Pandian has witnessed police excess all his life, particularly in lower-caste communities. Against his parents' pleas, Pandian spoke to youth sangha volunteers about such police attacks. As a young, educated, higher-caste person in the village, he tried to analyze the filing of false cases and long-term imprisonments that destroyed families. He had no audience at the time. After working in a few factories, Pandian joined the Human Rights Foundation (HRF) and continued to work with the institution on labor laws and trade unions.

He participated in several fact-finding studies and warned about the possibilities of a major catastrophe in institutions that had lodged large numbers of mentally disabled people in Tamil Nadu. After the fire accident at Erwadi in 2001, where chained, mentally disabled people died, his report was in great demand by the media and the government.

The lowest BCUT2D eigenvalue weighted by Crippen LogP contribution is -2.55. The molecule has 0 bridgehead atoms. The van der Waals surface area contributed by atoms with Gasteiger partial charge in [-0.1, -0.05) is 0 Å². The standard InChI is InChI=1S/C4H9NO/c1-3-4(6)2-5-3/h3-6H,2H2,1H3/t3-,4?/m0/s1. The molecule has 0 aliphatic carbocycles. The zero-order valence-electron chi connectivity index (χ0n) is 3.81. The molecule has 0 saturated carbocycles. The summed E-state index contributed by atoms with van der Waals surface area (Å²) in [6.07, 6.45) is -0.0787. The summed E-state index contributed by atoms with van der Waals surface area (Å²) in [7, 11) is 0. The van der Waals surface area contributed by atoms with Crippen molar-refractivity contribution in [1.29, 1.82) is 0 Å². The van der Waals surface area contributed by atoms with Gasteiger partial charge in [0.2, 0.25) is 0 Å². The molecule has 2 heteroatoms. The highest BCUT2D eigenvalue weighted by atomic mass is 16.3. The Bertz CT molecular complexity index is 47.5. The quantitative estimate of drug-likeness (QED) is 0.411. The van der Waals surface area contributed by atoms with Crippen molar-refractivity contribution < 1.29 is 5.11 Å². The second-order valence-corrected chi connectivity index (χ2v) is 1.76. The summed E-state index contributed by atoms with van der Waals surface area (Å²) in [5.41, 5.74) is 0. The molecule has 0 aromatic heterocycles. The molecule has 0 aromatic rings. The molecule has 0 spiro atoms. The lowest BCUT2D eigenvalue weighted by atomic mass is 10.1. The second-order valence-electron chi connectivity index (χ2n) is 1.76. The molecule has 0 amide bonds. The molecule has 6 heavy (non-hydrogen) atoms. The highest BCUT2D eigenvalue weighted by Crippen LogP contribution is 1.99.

Pandian's fieldwork over the past six years has helped him address the causes and methods of custodial care and protection. He has developed mastery not only in legal issues, but also in methods to bring this knowledge to the rural poor in the appropriate language and context. Pandian says that the "speed in which every state is doubling its police force calls for an urgent need to educate every individual on human rights and equip them with basic legal tenets to protect themselves. This is true and urgent, particularly in rural India."